There were no gowns, mortarboards, or long speeches, but Douglas Yee, M.D., still felt a sense of great accomplishment when three drugs recently “graduated” from the I-SPY2 clinical trial—proving effective enough to warrant further study.
Launched in 2010, the multicenter study was designed to compare the effectiveness of several breast cancer medications simultaneously. Yee, who directs the Masonic Cancer Center, University of Minnesota, also coleads the national committee in charge of selecting drugs for the trial.
The I-SPY2 trial is unique among clinical trials. Typically, a clinical trial examines one drug at a time and often involves five years or more of collecting data—followed by another five years or so to analyze the treatment’s effectiveness. In the I-SPY2 trial, multiple drugs are approved for testing simultaneously. Additionally, each participant’s tumor is profiled according to its molecular signature and then matched with the drug that researchers believe will be most effective in treating it.
Typically, women with breast cancer receive chemotherapy after surgery. In the I-SPY2 trial, women first receive the standard-of-care chemotherapy and may also receive another drug—and then surgery. The goal is to increase “pathologic complete responses,” Yee says, or total elimination of the tumor when examined by a pathologist.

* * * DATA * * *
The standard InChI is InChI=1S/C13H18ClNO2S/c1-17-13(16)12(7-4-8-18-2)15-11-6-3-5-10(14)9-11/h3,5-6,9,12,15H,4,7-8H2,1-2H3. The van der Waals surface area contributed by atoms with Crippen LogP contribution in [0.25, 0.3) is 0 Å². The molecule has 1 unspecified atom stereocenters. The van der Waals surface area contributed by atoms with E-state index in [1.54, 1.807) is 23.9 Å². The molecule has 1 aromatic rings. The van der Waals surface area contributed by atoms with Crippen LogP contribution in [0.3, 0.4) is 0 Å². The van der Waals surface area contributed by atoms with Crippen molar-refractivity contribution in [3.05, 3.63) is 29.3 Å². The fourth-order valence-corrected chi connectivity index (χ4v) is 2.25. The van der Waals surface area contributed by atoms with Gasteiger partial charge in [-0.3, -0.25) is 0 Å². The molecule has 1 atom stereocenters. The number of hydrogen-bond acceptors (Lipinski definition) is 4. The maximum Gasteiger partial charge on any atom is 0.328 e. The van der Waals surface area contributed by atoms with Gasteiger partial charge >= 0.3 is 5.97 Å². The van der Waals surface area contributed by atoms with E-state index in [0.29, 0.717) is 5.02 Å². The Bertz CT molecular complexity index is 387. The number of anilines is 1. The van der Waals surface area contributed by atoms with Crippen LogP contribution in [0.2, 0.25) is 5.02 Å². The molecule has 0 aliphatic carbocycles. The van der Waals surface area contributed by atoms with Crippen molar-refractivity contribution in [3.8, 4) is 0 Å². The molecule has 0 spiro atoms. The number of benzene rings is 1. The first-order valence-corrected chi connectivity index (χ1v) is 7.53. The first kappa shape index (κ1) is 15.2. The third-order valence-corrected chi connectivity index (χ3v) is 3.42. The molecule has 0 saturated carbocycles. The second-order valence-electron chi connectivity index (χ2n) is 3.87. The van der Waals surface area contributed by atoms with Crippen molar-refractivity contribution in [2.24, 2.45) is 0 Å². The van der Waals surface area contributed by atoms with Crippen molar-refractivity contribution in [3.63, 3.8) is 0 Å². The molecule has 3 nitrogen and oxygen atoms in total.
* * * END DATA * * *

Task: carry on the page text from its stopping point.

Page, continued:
The trial has tested roughly 15 chemotherapy drugs since it started. Medications are evaluated after they’ve been in use for six months, and the least effective medications are dropped from the study. Six drugs are currently being tested in the 17-site trial.
So far, Yee says, the “graduated” drugs have doubled the chances of participants achieving that “pathological complete response”—suggesting that the new drugs are improving responses to the standard-of-care treatment.
U of M chemistry professor Lee Penn, Ph.D., was diagnosed with triple negative breast cancer, a particularly aggressive form of breast cancer, in July 2011. When her surgeon recommended she become involved with the I-SPY2 study, Penn signed up.
“It seemed like a way to make some kind of positive contribution in the face of a horrible situation,” she says.
Yee finds the many positive outcomes he’s seeing encouraging. And he’s particularly pleased with the speed of the trial: “To me, it demonstrates that we can identify active agents that are effective in the treatment of breast cancer in a much shorter timeline.”
The study—assisted by the Masonic Cancer Center’s Clinical Trials Office, which is supported by Minnesota Masonic Charities—also confirms what many researchers have been finding: breast cancer is heterogeneous, and diverse approaches are required to address its different manifestations, Yee says.
Yee and his colleagues are now developing an arm of the study called I-SPY2 Plus, which will allow doctors to switch drugs if a patient isn’t responding favorably to her assigned treatment.